A Quick Guide to Revocable Trusts

Estate planning helps families avoid financial tragedy in the event of the unthinkable, and revocable trusts are a great way to set up an estate plan. Also referred to as living trusts, revocable trusts are legal documents that can be changed during a person’s lifetime. Upon the client’s death, however, the document becomes irrevocable and protects assets for the family. Read on to learn why revocable trusts are such an important part of estate planning Honolulu.

How do Revocable Trusts Work?

These trusts are created to hold assets subject to the trust’s provisions. The crucial aspect of a revocable trust is that, even after the trust is created, it can be changed or eliminated. When revocable trusts are created, the holder acts as the trustee during his or her lifetime. Therefore, the way a person manages their affairs won’t change much from how they would without a trust. If a person becomes ill or incapacitated, the succession provision of the trust will allow a named individual to handle the holder’s affairs. Additionally, the revocable trust includes a person’s wishes for the disposition of their assets upon death.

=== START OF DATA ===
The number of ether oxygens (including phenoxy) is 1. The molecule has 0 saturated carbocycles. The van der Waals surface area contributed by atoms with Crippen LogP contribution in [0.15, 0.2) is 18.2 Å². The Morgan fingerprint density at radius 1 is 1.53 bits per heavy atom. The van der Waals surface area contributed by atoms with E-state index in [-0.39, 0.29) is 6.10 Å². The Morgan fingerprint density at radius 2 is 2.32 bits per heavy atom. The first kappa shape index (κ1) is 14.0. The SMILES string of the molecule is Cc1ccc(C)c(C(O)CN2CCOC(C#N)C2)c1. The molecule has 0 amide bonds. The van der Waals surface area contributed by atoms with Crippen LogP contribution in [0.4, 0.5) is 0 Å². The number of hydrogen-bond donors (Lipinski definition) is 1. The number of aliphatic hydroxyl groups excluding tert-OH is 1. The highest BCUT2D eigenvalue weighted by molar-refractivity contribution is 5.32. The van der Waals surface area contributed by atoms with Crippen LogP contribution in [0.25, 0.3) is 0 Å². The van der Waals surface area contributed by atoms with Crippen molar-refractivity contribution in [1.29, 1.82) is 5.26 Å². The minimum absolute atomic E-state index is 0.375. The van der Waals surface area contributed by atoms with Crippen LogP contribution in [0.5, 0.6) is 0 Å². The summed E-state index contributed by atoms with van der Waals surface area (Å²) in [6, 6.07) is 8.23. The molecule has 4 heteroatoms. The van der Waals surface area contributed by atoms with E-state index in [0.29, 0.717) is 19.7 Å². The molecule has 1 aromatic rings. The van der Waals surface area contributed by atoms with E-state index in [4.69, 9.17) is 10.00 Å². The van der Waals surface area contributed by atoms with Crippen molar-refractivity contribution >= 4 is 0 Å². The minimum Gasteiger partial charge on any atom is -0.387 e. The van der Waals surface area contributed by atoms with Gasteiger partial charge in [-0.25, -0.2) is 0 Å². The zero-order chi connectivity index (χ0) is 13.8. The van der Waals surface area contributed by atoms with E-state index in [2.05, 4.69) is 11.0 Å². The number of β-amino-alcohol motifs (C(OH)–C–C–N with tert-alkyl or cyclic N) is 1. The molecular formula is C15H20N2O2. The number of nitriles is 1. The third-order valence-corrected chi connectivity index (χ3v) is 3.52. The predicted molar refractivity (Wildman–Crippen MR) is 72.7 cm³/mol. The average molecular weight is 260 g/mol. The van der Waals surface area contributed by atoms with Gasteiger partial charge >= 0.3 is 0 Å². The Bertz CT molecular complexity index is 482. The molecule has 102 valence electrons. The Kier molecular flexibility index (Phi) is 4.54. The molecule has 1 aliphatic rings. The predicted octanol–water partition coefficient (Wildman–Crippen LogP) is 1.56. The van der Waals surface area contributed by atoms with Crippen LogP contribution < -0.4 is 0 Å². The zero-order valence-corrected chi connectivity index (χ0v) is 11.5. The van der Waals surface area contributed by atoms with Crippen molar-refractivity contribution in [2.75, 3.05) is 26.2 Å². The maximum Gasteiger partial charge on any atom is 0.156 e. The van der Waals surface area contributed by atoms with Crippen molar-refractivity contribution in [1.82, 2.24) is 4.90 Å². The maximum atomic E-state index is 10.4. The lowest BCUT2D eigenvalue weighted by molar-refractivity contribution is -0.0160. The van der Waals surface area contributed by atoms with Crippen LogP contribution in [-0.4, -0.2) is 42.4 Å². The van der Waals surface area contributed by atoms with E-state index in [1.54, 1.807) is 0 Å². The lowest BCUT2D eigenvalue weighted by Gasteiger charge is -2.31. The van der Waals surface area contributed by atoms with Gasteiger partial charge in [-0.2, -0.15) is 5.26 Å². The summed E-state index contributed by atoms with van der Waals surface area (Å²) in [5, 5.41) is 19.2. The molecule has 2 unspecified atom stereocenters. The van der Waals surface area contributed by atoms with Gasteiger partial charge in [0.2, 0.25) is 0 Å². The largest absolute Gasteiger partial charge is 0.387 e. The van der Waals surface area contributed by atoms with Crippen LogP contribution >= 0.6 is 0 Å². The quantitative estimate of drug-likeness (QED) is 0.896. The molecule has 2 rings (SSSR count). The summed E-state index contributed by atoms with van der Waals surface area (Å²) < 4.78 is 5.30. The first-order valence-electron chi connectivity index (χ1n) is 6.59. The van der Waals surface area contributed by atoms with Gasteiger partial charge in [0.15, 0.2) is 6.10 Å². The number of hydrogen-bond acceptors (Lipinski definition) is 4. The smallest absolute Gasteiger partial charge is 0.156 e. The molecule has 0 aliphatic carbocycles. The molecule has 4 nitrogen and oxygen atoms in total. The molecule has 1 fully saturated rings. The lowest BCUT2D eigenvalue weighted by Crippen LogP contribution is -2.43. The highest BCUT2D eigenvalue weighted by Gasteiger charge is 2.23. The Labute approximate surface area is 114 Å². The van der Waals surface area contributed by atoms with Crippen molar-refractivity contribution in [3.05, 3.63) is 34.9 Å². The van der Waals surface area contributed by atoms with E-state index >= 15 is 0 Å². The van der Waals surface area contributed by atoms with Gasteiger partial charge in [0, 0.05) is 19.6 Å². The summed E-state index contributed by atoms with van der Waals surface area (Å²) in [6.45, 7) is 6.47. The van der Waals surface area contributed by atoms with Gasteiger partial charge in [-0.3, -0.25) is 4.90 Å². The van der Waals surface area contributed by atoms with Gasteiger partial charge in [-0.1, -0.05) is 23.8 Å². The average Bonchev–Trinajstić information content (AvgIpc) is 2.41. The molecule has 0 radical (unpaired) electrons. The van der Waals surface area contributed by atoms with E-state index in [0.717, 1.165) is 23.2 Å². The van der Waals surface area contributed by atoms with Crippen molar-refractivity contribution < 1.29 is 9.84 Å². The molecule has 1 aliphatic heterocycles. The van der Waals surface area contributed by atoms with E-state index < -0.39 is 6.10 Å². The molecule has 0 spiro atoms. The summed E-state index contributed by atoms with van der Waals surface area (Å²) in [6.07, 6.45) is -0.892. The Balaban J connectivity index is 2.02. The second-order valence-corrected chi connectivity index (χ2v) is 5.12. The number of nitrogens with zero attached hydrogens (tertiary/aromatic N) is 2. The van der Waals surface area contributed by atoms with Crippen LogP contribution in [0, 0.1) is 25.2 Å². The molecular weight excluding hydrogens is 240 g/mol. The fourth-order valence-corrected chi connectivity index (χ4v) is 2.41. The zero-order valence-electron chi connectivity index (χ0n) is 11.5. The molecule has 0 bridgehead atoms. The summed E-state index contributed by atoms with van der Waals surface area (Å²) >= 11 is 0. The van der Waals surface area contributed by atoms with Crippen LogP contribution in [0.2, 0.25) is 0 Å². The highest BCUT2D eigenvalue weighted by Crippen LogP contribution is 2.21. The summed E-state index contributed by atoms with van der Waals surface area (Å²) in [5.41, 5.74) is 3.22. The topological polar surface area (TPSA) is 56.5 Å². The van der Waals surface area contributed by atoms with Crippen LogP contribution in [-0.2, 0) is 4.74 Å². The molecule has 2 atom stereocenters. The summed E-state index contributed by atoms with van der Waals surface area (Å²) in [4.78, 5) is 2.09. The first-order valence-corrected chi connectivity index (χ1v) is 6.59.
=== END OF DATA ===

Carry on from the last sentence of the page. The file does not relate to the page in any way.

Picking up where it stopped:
What’s So Great About a Revocable Trust?

One of the best things about a revocable trust is its flexibility, particularly in cases where a person may need to change his or her mind about financial plans. Another significant benefit is that the family can avoid the long, expensive probate process. While those who use wills must go through public court proceedings, revocable trusts aren’t subject to probate and public scrutiny.

Downsides of Revocable Trusts

The benefits of a revocable trust come at a cost. A revocable trust attorney in Honolulu comes at a cost, and they typically have higher fees on revocable trusts than for other estate planning documents. To implement a revocable trust, a person must transfer his or her property into the trust’s name. Fees often apply in these situations, and if property isn’t transferred into the trust, the family may still have to go through probate to handle those assets.

While revocable trusts aren’t applicable to every situation, they are a useful way for holders to protect their assets and keep their families out of the long, emotional, and costly probate process. Setting up a revocable trust is an effective way for a person to handle their estate planning requirements. With a combo of strength and flexibility, a revocable trust can protect a family’s finances for generations to come.